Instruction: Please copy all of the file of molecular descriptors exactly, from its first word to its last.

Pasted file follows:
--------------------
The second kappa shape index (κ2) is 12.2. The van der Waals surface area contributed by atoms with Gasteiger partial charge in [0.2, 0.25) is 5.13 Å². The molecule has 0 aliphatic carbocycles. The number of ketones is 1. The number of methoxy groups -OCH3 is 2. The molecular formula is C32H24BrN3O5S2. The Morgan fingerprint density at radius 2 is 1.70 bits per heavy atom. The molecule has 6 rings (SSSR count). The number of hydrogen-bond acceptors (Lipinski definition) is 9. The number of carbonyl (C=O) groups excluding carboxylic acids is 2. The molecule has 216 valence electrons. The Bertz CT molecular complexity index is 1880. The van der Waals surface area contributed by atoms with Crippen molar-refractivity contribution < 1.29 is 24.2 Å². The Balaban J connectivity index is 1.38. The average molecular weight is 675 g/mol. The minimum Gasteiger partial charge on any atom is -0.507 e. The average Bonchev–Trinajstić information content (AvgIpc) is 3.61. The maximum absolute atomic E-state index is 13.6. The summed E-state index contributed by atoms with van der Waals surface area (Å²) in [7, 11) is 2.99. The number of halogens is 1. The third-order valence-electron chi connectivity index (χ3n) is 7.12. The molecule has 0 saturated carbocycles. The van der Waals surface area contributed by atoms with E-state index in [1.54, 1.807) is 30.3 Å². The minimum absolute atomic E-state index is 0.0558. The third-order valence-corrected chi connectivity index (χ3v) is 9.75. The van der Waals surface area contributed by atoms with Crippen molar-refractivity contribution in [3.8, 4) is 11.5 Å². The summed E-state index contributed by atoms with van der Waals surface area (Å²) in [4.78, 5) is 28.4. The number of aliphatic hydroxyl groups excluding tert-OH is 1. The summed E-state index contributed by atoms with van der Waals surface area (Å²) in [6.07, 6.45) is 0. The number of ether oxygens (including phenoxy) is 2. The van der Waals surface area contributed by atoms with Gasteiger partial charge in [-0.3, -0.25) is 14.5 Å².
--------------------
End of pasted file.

The second kappa shape index (κ2) is 12.2. The van der Waals surface area contributed by atoms with Gasteiger partial charge in [0.2, 0.25) is 5.13 Å². The molecule has 0 aliphatic carbocycles. The number of ketones is 1. The number of methoxy groups -OCH3 is 2. The molecular formula is C32H24BrN3O5S2. The Morgan fingerprint density at radius 2 is 1.70 bits per heavy atom. The molecule has 6 rings (SSSR count). The number of hydrogen-bond acceptors (Lipinski definition) is 9. The number of carbonyl (C=O) groups excluding carboxylic acids is 2. The molecule has 216 valence electrons. The Bertz CT molecular complexity index is 1880. The van der Waals surface area contributed by atoms with Crippen molar-refractivity contribution < 1.29 is 24.2 Å². The Balaban J connectivity index is 1.38. The average molecular weight is 675 g/mol. The minimum Gasteiger partial charge on any atom is -0.507 e. The average Bonchev–Trinajstić information content (AvgIpc) is 3.61. The maximum absolute atomic E-state index is 13.6. The summed E-state index contributed by atoms with van der Waals surface area (Å²) in [7, 11) is 2.99. The number of halogens is 1. The third-order valence-electron chi connectivity index (χ3n) is 7.12. The molecule has 0 saturated carbocycles. The van der Waals surface area contributed by atoms with E-state index in [1.54, 1.807) is 30.3 Å². The minimum absolute atomic E-state index is 0.0558. The third-order valence-corrected chi connectivity index (χ3v) is 9.75. The van der Waals surface area contributed by atoms with Crippen molar-refractivity contribution in [3.8, 4) is 11.5 Å². The summed E-state index contributed by atoms with van der Waals surface area (Å²) in [4.78, 5) is 28.4. The number of aliphatic hydroxyl groups excluding tert-OH is 1. The summed E-state index contributed by atoms with van der Waals surface area (Å²) in [6.07, 6.45) is 0. The number of ether oxygens (including phenoxy) is 2. The van der Waals surface area contributed by atoms with Gasteiger partial charge in [-0.3, -0.25) is 14.5 Å².